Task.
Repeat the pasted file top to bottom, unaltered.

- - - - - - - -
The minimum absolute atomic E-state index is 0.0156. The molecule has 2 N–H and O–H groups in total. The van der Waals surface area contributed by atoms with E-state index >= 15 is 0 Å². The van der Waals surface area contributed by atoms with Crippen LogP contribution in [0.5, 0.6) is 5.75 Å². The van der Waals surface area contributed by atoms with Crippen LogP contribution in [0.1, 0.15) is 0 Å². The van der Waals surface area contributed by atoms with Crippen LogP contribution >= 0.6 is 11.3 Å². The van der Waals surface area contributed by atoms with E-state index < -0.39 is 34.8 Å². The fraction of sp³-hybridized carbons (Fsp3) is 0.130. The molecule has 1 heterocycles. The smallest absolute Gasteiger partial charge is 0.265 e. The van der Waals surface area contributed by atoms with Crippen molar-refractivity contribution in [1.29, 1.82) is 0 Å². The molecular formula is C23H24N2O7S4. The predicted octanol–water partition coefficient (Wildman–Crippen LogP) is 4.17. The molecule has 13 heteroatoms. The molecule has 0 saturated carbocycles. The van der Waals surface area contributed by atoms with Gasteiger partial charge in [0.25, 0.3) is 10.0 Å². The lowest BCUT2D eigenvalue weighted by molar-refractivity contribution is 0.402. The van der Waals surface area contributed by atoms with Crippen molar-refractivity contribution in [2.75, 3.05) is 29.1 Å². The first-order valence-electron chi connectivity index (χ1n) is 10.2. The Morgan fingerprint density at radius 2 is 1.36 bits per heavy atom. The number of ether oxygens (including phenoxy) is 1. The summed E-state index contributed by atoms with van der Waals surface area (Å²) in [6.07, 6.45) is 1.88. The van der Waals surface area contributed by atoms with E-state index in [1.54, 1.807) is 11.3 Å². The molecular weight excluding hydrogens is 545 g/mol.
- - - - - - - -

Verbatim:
The minimum absolute atomic E-state index is 0.0156. The molecule has 2 N–H and O–H groups in total. The van der Waals surface area contributed by atoms with E-state index >= 15 is 0 Å². The van der Waals surface area contributed by atoms with Crippen LogP contribution in [0.5, 0.6) is 5.75 Å². The van der Waals surface area contributed by atoms with Crippen LogP contribution in [0.1, 0.15) is 0 Å². The van der Waals surface area contributed by atoms with Crippen LogP contribution >= 0.6 is 11.3 Å². The van der Waals surface area contributed by atoms with E-state index < -0.39 is 34.8 Å². The fraction of sp³-hybridized carbons (Fsp3) is 0.130. The molecule has 1 heterocycles. The smallest absolute Gasteiger partial charge is 0.265 e. The van der Waals surface area contributed by atoms with Crippen molar-refractivity contribution in [1.29, 1.82) is 0 Å². The molecular formula is C23H24N2O7S4. The predicted octanol–water partition coefficient (Wildman–Crippen LogP) is 4.17. The molecule has 13 heteroatoms. The molecule has 0 saturated carbocycles. The van der Waals surface area contributed by atoms with Gasteiger partial charge in [0.25, 0.3) is 10.0 Å². The lowest BCUT2D eigenvalue weighted by molar-refractivity contribution is 0.402. The van der Waals surface area contributed by atoms with Crippen molar-refractivity contribution in [2.75, 3.05) is 29.1 Å². The first-order valence-electron chi connectivity index (χ1n) is 10.2. The Morgan fingerprint density at radius 2 is 1.36 bits per heavy atom. The number of ether oxygens (including phenoxy) is 1. The summed E-state index contributed by atoms with van der Waals surface area (Å²) in [6.07, 6.45) is 1.88. The van der Waals surface area contributed by atoms with E-state index in [1.54, 1.807) is 11.3 Å². The molecular weight excluding hydrogens is 545 g/mol.